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Deleted data is often accessible

Event organisers have to prevent it being misused

We live in a busy world and the transient nature of our industry can mean that we are quick to move on to our next event. But before moving on, it’s worth making sure that your policies and procedures include tying up some loose ends.
It can be tempting to keep registration data indefinitely, because you never know when you may need it, but the more data you have stored, the more likely you will be hacked – especially if it is spread over multiple servers.


If you keep data longer than you need it, you will also be in breach of Data Protection Laws, so make sure you have a data deletion policy and make sure you stick to it.

When you do delete data, ensure it is done properly. Last month Blancco Technology Group purchased 200 second-hand hard disk drives from websites (including eBay) and found that over two thirds (67%) contained identifiable personal information and 11% contained sensitive company information, including social security numbers, CVs, company emails, CRM records, spreadsheets containing sales projections and product inventories.

Almost two in five of the drives (36%) did show evidence of an attempt to delete data, either by dragging files to the Recycle Bin or using the delete button – but data can be easily recoverable so this information was still available to see by anyone who had just a smidgen of technical knowledge. Out of the 200 hard drives only 10% had been correctly handled, having been treated with a secure data erasure method.

To avoid this scenario, use a professional data processing company and ask them to confirm in writing that your data has either been deleted or ‘put beyond use.

’Deletion’ must mean that the data genuinely no longer exists. It should not have been dragged to the trash, remain visible behind a URL, or reside on cloud storage as part of the organiser’s archive. The concept of data being ‘put beyond use’ covers situations where, for example, data on physical media has been deleted and overwritten with new data, or paper files are in a secure warehouse awaiting shredding.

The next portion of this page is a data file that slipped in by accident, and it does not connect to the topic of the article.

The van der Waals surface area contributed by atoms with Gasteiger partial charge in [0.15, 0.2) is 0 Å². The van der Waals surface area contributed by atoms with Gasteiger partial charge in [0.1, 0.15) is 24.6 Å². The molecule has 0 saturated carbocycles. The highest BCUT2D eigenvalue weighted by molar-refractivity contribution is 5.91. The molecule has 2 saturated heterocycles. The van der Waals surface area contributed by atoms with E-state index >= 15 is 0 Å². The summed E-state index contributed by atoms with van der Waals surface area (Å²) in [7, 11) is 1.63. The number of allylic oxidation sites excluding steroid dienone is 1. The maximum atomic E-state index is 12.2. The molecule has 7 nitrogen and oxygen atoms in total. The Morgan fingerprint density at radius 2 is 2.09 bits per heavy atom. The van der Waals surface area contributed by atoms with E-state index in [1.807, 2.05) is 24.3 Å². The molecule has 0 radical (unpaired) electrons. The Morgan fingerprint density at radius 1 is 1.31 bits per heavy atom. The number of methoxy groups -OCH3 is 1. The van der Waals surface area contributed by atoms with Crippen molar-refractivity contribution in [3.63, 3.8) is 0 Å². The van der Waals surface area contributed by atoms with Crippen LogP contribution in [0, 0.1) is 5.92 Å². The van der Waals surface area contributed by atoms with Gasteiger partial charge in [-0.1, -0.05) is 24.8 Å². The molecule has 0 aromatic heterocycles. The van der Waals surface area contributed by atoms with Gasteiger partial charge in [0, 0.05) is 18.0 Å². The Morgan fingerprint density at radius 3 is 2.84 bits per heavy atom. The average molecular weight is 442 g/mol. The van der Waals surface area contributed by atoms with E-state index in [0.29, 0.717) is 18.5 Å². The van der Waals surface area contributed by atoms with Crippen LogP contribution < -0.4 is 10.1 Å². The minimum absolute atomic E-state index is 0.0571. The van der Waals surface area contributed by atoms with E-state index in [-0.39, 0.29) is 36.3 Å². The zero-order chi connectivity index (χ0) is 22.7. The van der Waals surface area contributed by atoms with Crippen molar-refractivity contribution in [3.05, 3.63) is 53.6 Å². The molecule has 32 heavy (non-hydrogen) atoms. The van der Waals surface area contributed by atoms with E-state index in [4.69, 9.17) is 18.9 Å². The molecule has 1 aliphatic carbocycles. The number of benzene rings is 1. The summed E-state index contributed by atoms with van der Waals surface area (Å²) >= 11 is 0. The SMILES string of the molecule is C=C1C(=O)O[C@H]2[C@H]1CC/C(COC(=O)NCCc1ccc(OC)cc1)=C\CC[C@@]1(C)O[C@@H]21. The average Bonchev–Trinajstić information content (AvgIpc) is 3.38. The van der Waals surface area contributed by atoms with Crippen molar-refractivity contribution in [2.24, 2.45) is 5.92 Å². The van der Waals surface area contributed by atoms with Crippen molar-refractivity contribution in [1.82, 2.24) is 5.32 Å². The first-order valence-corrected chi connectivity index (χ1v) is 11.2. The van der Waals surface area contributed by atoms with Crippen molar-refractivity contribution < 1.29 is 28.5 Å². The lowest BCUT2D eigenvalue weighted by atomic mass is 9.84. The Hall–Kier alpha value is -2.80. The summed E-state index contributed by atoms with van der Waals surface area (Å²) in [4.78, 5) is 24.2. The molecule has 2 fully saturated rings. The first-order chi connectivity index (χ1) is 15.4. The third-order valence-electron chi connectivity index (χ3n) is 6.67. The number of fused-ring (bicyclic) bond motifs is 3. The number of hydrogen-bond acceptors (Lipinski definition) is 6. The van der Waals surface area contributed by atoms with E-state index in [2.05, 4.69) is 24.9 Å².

‘Put beyond use’ means no one outside the data controller has access to the data, and no one, including the data controller, is actually processing it. If a data processor failed to delete your data as promised, possession of written evidence that you believed in good faith that your data had been deleted or ‘put beyond use’ would afford you some protection.

Back-ups are another issue to think about. Most companies back-up their data – so even if data has been deleted, it may still be available via the company’s back-up system. Data theft from back-ups is always the result of preventable human error.

In 2007 HMRC famously lost two CD-ROMs containing the back-up data of all UK families claiming child benefit. The records contained information on an estimated 25m individuals - nearly half of the UK’s population. The CDs were sent through HMRC’s internal courier service without proper encryption and using only easily broken password protection. While the CDs were never located and the data apparently never compromised, the damage was done. Every family in the UK had to be put on fraud alert.

HMRC’s internal data protection manual, at the time of the 2007 data breach, was restricted to senior civil servants. The junior staff who, as in any organisation, did the actual grunt work, had only been fed with slogans about respecting confidentiality.

So have a data deletion policy and ensure that all of your events staff, including zero-hours contractors and volunteers, have training on your data protection procedures.

For more information and advice on data protection within the events industry, download Reference Technology’s free white paper at: https://www.eventreference.com/promo-www/datasafety/download.php.

How long are you allowed to keep events data?
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